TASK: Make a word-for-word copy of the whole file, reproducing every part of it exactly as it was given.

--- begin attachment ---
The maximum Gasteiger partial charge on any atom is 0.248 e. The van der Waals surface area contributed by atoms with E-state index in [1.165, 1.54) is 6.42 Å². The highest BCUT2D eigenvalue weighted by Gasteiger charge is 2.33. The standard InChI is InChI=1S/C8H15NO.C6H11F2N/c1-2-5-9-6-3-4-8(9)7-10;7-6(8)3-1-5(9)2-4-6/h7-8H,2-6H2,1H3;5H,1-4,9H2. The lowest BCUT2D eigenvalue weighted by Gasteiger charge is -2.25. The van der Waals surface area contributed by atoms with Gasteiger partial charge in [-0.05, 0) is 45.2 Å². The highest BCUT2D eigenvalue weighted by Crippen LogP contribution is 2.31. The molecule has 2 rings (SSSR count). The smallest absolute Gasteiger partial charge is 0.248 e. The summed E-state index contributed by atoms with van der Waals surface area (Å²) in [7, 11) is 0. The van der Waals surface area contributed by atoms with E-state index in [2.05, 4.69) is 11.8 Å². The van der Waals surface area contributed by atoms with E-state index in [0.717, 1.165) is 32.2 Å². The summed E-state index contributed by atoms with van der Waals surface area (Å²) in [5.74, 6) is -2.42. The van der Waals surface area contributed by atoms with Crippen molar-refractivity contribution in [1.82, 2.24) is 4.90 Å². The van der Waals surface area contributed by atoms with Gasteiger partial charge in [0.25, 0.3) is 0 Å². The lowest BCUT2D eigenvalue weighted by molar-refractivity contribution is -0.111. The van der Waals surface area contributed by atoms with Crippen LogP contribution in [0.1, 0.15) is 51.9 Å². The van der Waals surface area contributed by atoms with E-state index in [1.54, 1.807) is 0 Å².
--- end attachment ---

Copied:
The maximum Gasteiger partial charge on any atom is 0.248 e. The van der Waals surface area contributed by atoms with E-state index in [1.165, 1.54) is 6.42 Å². The highest BCUT2D eigenvalue weighted by Gasteiger charge is 2.33. The standard InChI is InChI=1S/C8H15NO.C6H11F2N/c1-2-5-9-6-3-4-8(9)7-10;7-6(8)3-1-5(9)2-4-6/h7-8H,2-6H2,1H3;5H,1-4,9H2. The lowest BCUT2D eigenvalue weighted by Gasteiger charge is -2.25. The van der Waals surface area contributed by atoms with Gasteiger partial charge in [-0.05, 0) is 45.2 Å². The highest BCUT2D eigenvalue weighted by Crippen LogP contribution is 2.31. The molecule has 2 rings (SSSR count). The smallest absolute Gasteiger partial charge is 0.248 e. The summed E-state index contributed by atoms with van der Waals surface area (Å²) in [7, 11) is 0. The van der Waals surface area contributed by atoms with E-state index in [2.05, 4.69) is 11.8 Å². The van der Waals surface area contributed by atoms with E-state index in [0.717, 1.165) is 32.2 Å². The summed E-state index contributed by atoms with van der Waals surface area (Å²) in [5.74, 6) is -2.42. The van der Waals surface area contributed by atoms with Crippen molar-refractivity contribution in [1.82, 2.24) is 4.90 Å². The van der Waals surface area contributed by atoms with Gasteiger partial charge in [0.25, 0.3) is 0 Å². The lowest BCUT2D eigenvalue weighted by molar-refractivity contribution is -0.111. The van der Waals surface area contributed by atoms with Crippen LogP contribution in [0.1, 0.15) is 51.9 Å². The van der Waals surface area contributed by atoms with E-state index in [1.54, 1.807) is 0 Å².